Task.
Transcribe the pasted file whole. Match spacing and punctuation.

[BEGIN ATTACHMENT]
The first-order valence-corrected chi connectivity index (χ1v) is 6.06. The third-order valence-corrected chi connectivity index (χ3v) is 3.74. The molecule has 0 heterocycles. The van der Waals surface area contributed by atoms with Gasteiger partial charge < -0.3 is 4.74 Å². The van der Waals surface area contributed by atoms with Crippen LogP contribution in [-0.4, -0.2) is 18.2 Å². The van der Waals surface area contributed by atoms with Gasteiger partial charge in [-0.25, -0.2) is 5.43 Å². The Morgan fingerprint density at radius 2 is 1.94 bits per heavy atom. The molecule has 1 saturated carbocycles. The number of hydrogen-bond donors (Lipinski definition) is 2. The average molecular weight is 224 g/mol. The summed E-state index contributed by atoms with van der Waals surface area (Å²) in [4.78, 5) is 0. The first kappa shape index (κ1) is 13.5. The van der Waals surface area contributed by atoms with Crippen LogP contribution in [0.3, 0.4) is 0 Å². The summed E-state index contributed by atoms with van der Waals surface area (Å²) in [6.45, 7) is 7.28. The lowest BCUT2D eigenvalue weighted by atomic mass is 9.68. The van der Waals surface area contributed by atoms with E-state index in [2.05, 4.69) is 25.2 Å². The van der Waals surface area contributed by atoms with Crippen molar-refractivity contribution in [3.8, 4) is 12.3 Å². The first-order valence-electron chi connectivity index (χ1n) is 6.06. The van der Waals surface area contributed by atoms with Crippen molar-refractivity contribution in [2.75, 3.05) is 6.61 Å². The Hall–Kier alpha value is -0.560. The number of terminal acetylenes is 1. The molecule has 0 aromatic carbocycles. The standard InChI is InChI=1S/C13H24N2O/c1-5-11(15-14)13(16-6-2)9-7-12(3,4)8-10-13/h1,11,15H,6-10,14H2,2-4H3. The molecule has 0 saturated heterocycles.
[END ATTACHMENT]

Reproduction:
The first-order valence-corrected chi connectivity index (χ1v) is 6.06. The third-order valence-corrected chi connectivity index (χ3v) is 3.74. The molecule has 0 heterocycles. The van der Waals surface area contributed by atoms with Gasteiger partial charge < -0.3 is 4.74 Å². The van der Waals surface area contributed by atoms with Crippen LogP contribution in [-0.4, -0.2) is 18.2 Å². The van der Waals surface area contributed by atoms with Gasteiger partial charge in [-0.25, -0.2) is 5.43 Å². The Morgan fingerprint density at radius 2 is 1.94 bits per heavy atom. The molecule has 1 saturated carbocycles. The number of hydrogen-bond donors (Lipinski definition) is 2. The average molecular weight is 224 g/mol. The summed E-state index contributed by atoms with van der Waals surface area (Å²) in [4.78, 5) is 0. The first kappa shape index (κ1) is 13.5. The van der Waals surface area contributed by atoms with Crippen LogP contribution in [0.3, 0.4) is 0 Å². The summed E-state index contributed by atoms with van der Waals surface area (Å²) in [6.45, 7) is 7.28. The lowest BCUT2D eigenvalue weighted by atomic mass is 9.68. The van der Waals surface area contributed by atoms with E-state index in [2.05, 4.69) is 25.2 Å². The van der Waals surface area contributed by atoms with Crippen molar-refractivity contribution in [3.8, 4) is 12.3 Å². The first-order valence-electron chi connectivity index (χ1n) is 6.06. The van der Waals surface area contributed by atoms with Crippen molar-refractivity contribution in [2.75, 3.05) is 6.61 Å². The Hall–Kier alpha value is -0.560. The number of terminal acetylenes is 1. The molecule has 0 aromatic carbocycles. The standard InChI is InChI=1S/C13H24N2O/c1-5-11(15-14)13(16-6-2)9-7-12(3,4)8-10-13/h1,11,15H,6-10,14H2,2-4H3. The molecule has 0 saturated heterocycles.